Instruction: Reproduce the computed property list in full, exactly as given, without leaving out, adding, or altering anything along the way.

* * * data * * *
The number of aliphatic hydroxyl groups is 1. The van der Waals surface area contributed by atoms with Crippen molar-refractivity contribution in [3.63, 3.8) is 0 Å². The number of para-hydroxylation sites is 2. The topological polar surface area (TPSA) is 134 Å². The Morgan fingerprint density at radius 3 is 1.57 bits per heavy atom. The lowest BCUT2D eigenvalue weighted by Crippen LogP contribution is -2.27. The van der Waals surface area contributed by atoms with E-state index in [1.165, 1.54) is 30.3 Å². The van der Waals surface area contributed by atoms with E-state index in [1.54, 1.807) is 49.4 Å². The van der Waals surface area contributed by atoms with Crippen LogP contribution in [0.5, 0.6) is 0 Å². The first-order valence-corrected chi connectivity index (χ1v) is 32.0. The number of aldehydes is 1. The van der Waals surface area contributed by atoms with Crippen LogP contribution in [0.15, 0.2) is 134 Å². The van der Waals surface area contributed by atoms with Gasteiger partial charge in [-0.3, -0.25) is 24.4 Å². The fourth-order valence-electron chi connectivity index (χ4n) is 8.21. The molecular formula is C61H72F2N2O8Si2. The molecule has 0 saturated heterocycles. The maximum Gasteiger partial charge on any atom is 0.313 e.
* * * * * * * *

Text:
The number of aliphatic hydroxyl groups is 1. The van der Waals surface area contributed by atoms with Crippen molar-refractivity contribution in [3.63, 3.8) is 0 Å². The number of para-hydroxylation sites is 2. The topological polar surface area (TPSA) is 134 Å². The Morgan fingerprint density at radius 3 is 1.57 bits per heavy atom. The lowest BCUT2D eigenvalue weighted by Crippen LogP contribution is -2.27. The van der Waals surface area contributed by atoms with E-state index in [1.165, 1.54) is 30.3 Å². The van der Waals surface area contributed by atoms with E-state index in [1.54, 1.807) is 49.4 Å². The van der Waals surface area contributed by atoms with Crippen LogP contribution in [0.5, 0.6) is 0 Å². The first-order valence-corrected chi connectivity index (χ1v) is 32.0. The number of aldehydes is 1. The van der Waals surface area contributed by atoms with Crippen LogP contribution in [0.15, 0.2) is 134 Å². The van der Waals surface area contributed by atoms with Gasteiger partial charge in [-0.3, -0.25) is 24.4 Å². The fourth-order valence-electron chi connectivity index (χ4n) is 8.21. The molecular formula is C61H72F2N2O8Si2. The molecule has 0 saturated heterocycles. The maximum Gasteiger partial charge on any atom is 0.313 e.